How Franklin Thwarted Counterfeiters

Benjamin Franklin’s Philadelphia printing shop made plaster molds from pressed sage leaves to create metal stamps for marking foliage patterns on Colonial currency.

The distinctive contours of leaf spines, stems and veins were meant to thwart counterfeiters, and Franklin’s workers managed to keep the casting technique a secret that has puzzled modern scholars, too.

20 shilling note printed by Ben Franklin.
Image courtesy of Heritage Auctions

James N. Green, the librarian at the Library Company of Philadelphia (founded by Franklin in 1731), had wondered for the last two decades if any of Franklin’s actual metal leaf-printing blocks for the bills survived. He had concluded that if one of these castings ever did emerge, it would be “a really sensational discovery,” he said in an interview last month.

Such a discovery has been made in a vault at the Delaware County Institute of Science in Media, Pa. Jessica Linker, a historian who is studying early female botanists, recognized the sage leaf patterns on one of Franklin’s metal blocks when the institute staff opened the box it was stored in. The block is now on loan to the Library Company, which is planning to exhibit it with related printing equipment and currency. Its three parallel sage leaves match images on Franklin’s 1760s shilling notes for Delaware’s government; the bills bear the slogan “To Counterfeit is DEATH.”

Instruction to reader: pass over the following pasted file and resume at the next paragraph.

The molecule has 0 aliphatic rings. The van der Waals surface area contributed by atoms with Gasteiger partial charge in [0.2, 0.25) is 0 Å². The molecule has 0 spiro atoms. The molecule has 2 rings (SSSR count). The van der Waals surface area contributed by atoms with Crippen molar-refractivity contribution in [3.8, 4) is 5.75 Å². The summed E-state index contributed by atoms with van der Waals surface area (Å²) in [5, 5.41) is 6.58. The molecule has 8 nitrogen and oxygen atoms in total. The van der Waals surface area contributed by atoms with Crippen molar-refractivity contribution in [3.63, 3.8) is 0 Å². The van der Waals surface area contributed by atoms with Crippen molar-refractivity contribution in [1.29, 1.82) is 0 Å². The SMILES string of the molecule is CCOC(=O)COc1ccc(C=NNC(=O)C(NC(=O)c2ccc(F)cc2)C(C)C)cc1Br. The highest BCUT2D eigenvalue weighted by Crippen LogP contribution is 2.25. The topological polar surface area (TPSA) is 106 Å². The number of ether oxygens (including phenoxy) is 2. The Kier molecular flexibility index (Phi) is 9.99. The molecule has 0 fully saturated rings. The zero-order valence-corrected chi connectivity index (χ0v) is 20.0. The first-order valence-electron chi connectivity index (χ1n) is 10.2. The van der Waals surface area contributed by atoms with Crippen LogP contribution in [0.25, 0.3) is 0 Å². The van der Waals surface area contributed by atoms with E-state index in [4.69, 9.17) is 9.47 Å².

Hardly any early American metal printing blocks survive; most were melted down into raw material for new type. Fragments dating to the 1600s have been excavated at Harvard Yard, and early-19th-century metal letters surfaced at the construction site for the Museum of the American Revolution in Philadelphia.

Colonial shillings on paper, however, are relatively common. They bring a few hundred dollars each at auction, as do antique counterfeits.

Artifacts from America’s centuries of battles against currency forgers have become popular museum displays as well. Mark Tomasko, a collector and historian who has collaborated with institutions including the Museum of American Finance and the American Numismatic Society on related shows, said that fake bank notes and the tools used to create and detect them were “a constant interest.”

He has sought out material related to the American inventor Jacob Perkins; in the 1790s, Perkins developed steel plates for printing currency that were considered nearly impossible to fake. Perkins’s engraving plant has been restored in Newburyport, Mass., and the Historical Society of Old Newbury is developing exhibitions there that are scheduled to open in 2016.

This article was originally written by Eve M. Kahn and published December 12, 2014 on the New York Times Art and Design website.

A version of this article appears in print on December 12, 2014, on page C31 of the New York edition with the headline: How Franklin Thwarted Counterfeiters.

This is a guest article. The thoughts and opinions in the piece are those of their author and are not necessarily the thoughts of the Certified Collectibles Group.


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